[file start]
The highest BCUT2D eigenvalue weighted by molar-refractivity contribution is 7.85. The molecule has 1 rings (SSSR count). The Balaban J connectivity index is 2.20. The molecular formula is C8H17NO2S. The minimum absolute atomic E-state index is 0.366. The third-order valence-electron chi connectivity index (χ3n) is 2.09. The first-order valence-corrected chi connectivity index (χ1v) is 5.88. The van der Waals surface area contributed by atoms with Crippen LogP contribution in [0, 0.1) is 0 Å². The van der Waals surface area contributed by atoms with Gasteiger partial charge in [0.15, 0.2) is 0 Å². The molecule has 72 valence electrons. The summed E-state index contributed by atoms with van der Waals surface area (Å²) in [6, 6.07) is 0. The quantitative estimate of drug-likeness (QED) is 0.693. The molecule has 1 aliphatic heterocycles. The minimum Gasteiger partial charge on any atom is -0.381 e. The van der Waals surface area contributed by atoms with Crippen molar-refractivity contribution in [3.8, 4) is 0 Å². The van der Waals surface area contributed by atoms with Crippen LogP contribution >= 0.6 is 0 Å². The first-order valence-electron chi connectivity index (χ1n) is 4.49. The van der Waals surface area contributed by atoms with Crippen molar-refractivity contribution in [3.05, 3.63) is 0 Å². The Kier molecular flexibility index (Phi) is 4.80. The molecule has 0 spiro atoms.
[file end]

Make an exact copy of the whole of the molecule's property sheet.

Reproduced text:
The highest BCUT2D eigenvalue weighted by molar-refractivity contribution is 7.85. The molecule has 1 rings (SSSR count). The Balaban J connectivity index is 2.20. The molecular formula is C8H17NO2S. The minimum absolute atomic E-state index is 0.366. The third-order valence-electron chi connectivity index (χ3n) is 2.09. The first-order valence-corrected chi connectivity index (χ1v) is 5.88. The van der Waals surface area contributed by atoms with Crippen LogP contribution in [0, 0.1) is 0 Å². The van der Waals surface area contributed by atoms with Gasteiger partial charge in [0.15, 0.2) is 0 Å². The molecule has 72 valence electrons. The summed E-state index contributed by atoms with van der Waals surface area (Å²) in [6, 6.07) is 0. The quantitative estimate of drug-likeness (QED) is 0.693. The molecule has 1 aliphatic heterocycles. The minimum Gasteiger partial charge on any atom is -0.381 e. The van der Waals surface area contributed by atoms with Crippen molar-refractivity contribution in [3.8, 4) is 0 Å². The van der Waals surface area contributed by atoms with Crippen LogP contribution >= 0.6 is 0 Å². The first-order valence-electron chi connectivity index (χ1n) is 4.49. The van der Waals surface area contributed by atoms with Crippen molar-refractivity contribution in [3.05, 3.63) is 0 Å². The Kier molecular flexibility index (Phi) is 4.80. The molecule has 0 spiro atoms.